And how do you help them? You speak to them directly. What a lot of these brands have been looking for is a good representative of that message. They come to us for that, because they know our audience trusts us and we have a good relationship with them.

HP: How do you typically approach working with brands?

Aitor: When we were a smaller podcast, I didn’t really know what we were doing. We definitely didn’t know our worth or how to sell ads. We just did the basic $20 COM midroll, pre-roll, or something like that. Nothing big. But recently, as we started picking up more steam, I felt like I really didn’t want to do those. I wanted to do more meaningful stuff, because if we’re going to work with a brand, we wanted to select those that care about our mission and share the same values as us. So we decided to stop doing midrolls and pre-rolls that were just basic and surface level. We started to fully commit to a brand that comes to us and we want to work with. We decided to do things with these brands that are really cool and can resonate with people, so it doesn’t just get lost in the middle of an episode.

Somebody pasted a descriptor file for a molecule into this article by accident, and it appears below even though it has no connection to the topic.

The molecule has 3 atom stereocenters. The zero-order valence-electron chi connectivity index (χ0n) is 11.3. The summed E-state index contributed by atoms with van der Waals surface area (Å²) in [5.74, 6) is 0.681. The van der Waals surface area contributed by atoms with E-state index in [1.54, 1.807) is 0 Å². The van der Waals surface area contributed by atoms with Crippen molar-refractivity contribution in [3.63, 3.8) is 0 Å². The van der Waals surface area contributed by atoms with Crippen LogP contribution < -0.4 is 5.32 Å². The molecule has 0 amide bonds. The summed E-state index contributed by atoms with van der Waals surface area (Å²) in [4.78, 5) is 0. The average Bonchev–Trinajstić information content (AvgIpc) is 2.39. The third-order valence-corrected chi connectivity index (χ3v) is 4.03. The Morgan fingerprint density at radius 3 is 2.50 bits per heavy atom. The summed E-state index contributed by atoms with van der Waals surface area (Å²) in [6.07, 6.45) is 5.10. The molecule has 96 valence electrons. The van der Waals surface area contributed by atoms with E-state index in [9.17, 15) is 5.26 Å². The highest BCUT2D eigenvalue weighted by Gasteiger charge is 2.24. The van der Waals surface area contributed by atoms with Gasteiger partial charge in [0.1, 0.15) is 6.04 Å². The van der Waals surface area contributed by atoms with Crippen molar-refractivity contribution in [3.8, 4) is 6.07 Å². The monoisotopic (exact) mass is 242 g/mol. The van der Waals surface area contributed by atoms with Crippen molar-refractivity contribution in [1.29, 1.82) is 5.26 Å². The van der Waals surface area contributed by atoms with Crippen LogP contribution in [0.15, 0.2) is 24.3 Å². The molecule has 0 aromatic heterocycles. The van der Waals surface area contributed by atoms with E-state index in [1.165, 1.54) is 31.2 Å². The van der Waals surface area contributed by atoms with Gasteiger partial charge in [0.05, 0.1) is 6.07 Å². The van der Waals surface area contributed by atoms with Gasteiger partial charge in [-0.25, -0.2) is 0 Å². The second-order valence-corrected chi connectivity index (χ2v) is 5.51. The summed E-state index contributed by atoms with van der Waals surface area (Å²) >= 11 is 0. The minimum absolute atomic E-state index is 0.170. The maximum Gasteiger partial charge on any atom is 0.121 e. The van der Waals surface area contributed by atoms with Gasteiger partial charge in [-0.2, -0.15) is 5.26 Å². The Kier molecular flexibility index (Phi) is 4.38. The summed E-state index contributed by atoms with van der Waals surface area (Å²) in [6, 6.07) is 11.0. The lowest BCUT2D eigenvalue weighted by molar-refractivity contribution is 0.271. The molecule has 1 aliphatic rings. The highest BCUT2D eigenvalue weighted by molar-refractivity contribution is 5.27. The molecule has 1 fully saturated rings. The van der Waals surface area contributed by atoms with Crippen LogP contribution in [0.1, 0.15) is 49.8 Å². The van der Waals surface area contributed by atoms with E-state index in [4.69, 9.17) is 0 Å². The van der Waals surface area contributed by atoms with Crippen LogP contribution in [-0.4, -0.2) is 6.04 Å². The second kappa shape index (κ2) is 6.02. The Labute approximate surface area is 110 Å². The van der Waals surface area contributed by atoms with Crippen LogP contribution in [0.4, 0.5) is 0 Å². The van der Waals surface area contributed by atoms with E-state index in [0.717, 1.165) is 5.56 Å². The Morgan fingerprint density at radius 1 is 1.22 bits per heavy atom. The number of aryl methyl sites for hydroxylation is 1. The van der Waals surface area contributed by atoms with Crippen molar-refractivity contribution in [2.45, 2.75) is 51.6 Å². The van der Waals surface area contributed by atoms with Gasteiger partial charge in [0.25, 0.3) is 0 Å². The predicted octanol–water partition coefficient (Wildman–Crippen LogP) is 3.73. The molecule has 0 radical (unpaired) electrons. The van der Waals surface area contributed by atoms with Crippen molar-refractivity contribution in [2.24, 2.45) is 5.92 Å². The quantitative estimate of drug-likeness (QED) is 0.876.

With that approach, we’ve been doing more custom stuff. We’ve done fully customized episodes if a brand comes to us and says, “We want to talk about issues surrounding college and stress — how can we do that?” Then we’ll plan out an episode, select a topic, talk to different people, get our point of view, and then plug in the brand in a way that’s natural and organic. We also do stuff like livestreams and Instagram takeovers and giveaways, stuff to help our audience.

HP: How do you think about maintaining trust with your audience while doing these brand integrations? Do you have an ethics policy?

Aitor: We definitely want to work with brands that share the same values as us, because we understand we have that trust with our audience. That trust is very present to us, we notice it when we message with our listeners and they’re telling us about their depression. Because of that, we’re really selective. We can tell when a brand is just saying that they care about mental health just to look good, or if they’re actually putting in the work: doing donations, advocacy, stuff like that. So we try to only work with brands that actually carry the message forward. We’ve definitely been approached by companies that clearly have no genuine intent when it comes to helping our mission, and we’ve passed on those.